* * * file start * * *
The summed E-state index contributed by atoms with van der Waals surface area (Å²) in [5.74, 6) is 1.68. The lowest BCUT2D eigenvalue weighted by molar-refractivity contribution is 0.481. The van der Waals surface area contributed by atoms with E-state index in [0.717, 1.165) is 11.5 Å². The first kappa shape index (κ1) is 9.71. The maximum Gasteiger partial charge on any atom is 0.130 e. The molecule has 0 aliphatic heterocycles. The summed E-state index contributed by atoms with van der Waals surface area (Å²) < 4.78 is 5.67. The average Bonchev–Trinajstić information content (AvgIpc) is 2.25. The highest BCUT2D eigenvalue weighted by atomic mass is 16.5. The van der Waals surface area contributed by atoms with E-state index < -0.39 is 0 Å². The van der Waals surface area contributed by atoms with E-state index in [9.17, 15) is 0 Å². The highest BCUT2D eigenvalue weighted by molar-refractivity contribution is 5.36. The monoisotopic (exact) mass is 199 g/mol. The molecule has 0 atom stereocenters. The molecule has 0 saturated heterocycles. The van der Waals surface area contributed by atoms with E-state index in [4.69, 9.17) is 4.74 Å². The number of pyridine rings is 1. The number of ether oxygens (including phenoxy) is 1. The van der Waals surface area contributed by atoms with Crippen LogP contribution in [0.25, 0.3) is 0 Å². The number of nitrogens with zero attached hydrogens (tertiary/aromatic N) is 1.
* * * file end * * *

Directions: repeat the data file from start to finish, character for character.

The summed E-state index contributed by atoms with van der Waals surface area (Å²) in [5.74, 6) is 1.68. The lowest BCUT2D eigenvalue weighted by molar-refractivity contribution is 0.481. The van der Waals surface area contributed by atoms with E-state index in [0.717, 1.165) is 11.5 Å². The first kappa shape index (κ1) is 9.71. The maximum Gasteiger partial charge on any atom is 0.130 e. The molecule has 0 aliphatic heterocycles. The summed E-state index contributed by atoms with van der Waals surface area (Å²) < 4.78 is 5.67. The average Bonchev–Trinajstić information content (AvgIpc) is 2.25. The highest BCUT2D eigenvalue weighted by atomic mass is 16.5. The van der Waals surface area contributed by atoms with E-state index < -0.39 is 0 Å². The van der Waals surface area contributed by atoms with E-state index in [9.17, 15) is 0 Å². The highest BCUT2D eigenvalue weighted by molar-refractivity contribution is 5.36. The monoisotopic (exact) mass is 199 g/mol. The molecule has 0 atom stereocenters. The molecule has 0 saturated heterocycles. The van der Waals surface area contributed by atoms with E-state index in [4.69, 9.17) is 4.74 Å². The number of pyridine rings is 1. The number of ether oxygens (including phenoxy) is 1. The van der Waals surface area contributed by atoms with Crippen LogP contribution in [0.25, 0.3) is 0 Å². The number of nitrogens with zero attached hydrogens (tertiary/aromatic N) is 1.